One of those lessons is “the cost of war,” he added.

In the Battle of Monocacy and throughout the Civil War, soldiers suffered from surgeries without anesthesia and diseases like dysentery, reenactor Andrew Doddington said.

“Over two-thirds” of those who died in the Civil War died from disease, Doddington added.

Beyond hearing about the diseases that soldiers suffered from, kids were able to see the kinds of foods they ate and the tents they slept in.

By coming to the battlefield, 10-year-old Denson Edwards learned that soldiers slept two-in-a-tent, “half-and-half,” something he didn’t know before the reenactors showed him a replica tent.

Edwards grew up with an interest in Civil War history through his dad, Duane, a history teacher at Robinson Secondary School in Fairfax, VA.

He came to the battlefield wearing his own Union uniform, complete with a pack, handmade belt buckle and a toy revolver.

Though they live in Northern Virginia, being along the Maryland-Virginia border has allowed the family to visit more battlefields than they could when they lived in Arizona, Duane Edwards said.

“There isn’t much history there [in Arizona], in regard to the Civil War,” Duane Edwards said.

Kelly Zimmerman, 11, was also interested in Civil War history, particularly the battles and the causes of the war, but hadn’t gone to Monocacy National Battlefield until Saturday.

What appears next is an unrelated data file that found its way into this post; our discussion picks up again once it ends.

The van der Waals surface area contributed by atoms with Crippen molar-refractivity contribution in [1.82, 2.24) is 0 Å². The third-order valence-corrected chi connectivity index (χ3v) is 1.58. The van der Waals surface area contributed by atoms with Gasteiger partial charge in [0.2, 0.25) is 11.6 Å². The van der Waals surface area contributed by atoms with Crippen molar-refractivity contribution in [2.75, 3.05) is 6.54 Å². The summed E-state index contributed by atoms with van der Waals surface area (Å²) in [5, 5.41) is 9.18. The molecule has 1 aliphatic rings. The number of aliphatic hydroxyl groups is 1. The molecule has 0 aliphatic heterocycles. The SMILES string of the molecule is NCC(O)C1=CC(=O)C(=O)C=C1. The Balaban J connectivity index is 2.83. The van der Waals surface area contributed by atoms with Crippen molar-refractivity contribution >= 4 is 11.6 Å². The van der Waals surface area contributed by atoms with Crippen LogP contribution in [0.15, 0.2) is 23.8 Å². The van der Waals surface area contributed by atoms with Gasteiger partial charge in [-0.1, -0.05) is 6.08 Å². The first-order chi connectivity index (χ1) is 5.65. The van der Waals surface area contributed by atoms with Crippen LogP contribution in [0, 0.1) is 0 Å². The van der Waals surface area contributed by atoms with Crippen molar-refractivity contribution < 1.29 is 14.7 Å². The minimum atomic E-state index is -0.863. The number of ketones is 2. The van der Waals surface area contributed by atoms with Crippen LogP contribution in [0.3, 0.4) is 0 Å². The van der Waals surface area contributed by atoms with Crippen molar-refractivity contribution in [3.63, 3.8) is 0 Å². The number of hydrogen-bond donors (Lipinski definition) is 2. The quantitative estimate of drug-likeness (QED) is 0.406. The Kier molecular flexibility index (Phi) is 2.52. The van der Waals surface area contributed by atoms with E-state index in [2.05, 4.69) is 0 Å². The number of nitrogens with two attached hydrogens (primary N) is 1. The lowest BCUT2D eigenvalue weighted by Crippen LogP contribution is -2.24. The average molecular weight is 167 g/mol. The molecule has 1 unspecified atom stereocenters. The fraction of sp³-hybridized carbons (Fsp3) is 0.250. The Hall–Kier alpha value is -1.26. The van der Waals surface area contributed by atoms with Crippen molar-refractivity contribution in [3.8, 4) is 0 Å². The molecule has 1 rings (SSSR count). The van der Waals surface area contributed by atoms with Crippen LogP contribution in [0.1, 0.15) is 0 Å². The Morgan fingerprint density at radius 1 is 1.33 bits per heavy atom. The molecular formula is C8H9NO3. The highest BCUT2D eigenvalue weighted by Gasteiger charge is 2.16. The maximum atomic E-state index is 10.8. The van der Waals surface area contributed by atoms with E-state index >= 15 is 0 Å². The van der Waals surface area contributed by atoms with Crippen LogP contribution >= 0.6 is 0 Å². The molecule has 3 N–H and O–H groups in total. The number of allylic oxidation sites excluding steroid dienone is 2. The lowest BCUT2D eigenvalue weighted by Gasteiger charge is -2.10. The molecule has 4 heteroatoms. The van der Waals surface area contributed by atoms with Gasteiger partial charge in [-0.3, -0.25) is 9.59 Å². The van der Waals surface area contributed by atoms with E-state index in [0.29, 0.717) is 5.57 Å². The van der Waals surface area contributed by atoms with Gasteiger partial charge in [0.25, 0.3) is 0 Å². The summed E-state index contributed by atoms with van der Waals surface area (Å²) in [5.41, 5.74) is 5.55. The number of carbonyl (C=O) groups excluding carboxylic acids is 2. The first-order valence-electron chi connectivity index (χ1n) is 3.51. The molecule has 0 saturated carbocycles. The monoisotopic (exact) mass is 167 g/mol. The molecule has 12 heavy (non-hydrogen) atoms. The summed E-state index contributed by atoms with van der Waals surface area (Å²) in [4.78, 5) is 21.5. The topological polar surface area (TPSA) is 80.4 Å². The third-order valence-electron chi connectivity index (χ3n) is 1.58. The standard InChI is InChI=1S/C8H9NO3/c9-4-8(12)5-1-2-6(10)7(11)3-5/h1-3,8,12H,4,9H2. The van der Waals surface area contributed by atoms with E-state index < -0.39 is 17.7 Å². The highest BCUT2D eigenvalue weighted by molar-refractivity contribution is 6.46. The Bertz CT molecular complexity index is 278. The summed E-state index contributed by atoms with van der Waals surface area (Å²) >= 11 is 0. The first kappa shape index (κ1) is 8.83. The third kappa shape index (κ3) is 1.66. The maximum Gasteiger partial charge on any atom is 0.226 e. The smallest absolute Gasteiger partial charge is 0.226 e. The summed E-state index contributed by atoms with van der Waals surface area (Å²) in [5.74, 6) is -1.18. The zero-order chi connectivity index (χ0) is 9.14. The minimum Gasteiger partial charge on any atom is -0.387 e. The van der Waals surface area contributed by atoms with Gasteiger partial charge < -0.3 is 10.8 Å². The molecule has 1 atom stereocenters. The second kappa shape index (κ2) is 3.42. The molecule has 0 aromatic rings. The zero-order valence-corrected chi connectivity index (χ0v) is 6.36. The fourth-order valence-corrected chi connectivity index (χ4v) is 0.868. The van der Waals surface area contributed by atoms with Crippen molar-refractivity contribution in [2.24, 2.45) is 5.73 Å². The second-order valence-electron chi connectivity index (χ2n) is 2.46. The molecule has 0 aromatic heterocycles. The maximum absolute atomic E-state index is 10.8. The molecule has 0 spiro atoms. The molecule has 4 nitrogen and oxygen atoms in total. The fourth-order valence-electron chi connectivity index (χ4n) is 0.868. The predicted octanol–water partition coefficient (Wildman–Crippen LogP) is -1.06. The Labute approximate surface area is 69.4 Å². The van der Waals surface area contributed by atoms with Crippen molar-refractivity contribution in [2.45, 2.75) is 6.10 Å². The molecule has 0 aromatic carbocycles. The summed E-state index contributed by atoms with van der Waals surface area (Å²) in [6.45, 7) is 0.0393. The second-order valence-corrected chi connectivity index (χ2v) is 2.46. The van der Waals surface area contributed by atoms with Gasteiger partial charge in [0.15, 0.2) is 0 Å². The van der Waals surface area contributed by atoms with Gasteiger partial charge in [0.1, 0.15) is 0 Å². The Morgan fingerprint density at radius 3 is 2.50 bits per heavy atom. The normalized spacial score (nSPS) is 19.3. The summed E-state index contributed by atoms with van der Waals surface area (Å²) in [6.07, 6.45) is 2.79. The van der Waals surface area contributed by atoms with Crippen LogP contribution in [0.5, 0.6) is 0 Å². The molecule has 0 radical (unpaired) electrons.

To prepare for their visit, she and her family watched “Maryland’s Heart of the Civil War,” a documentary about the Civil War history of Frederick, Carroll and Washington Counties, according to the film’s website.

“You’re watching something that you know,” her father, Tim, said, “and someone in California [who is watching the same movie] is saying ‘Where is Middletown?’”

It’s because battlefields in Western Maryland like Monocacy “don’t have the notoriety of Antietam or Gettysburg,” said Brian Coblentz, on the board of directors of the Monocacy National Battlefield Foundation.

“But we’re just as important.”

Rebecca Duke Wiesenberg can be followed on Twitter:

@busybusybeckybe.

(5) comments

mjgreeves

FYI, there were both Union and Confederate reenactors represented. Two cannons, one Union, one Confederate. The war is over, both sides are Americans. Veterans from the North and South deserve to be honored and respected.

KR999

Looks to me like there's at least two Southern cannon in the last photo.

Reader1954

I was amazed at how small the uniforms of the officers were. Such large responsabilities by such small stature of men compared to the size of the average man today.

KR999

If I remember my studies correctly, the average height of the Civil War soldier was 5'-8", and the average age was 22.

KR999

How is it the FNP can spell "cannon" correctly in the text of the article, yet misspell it in the picture captions? Nothing like being consistently inconsistent, I suppose...….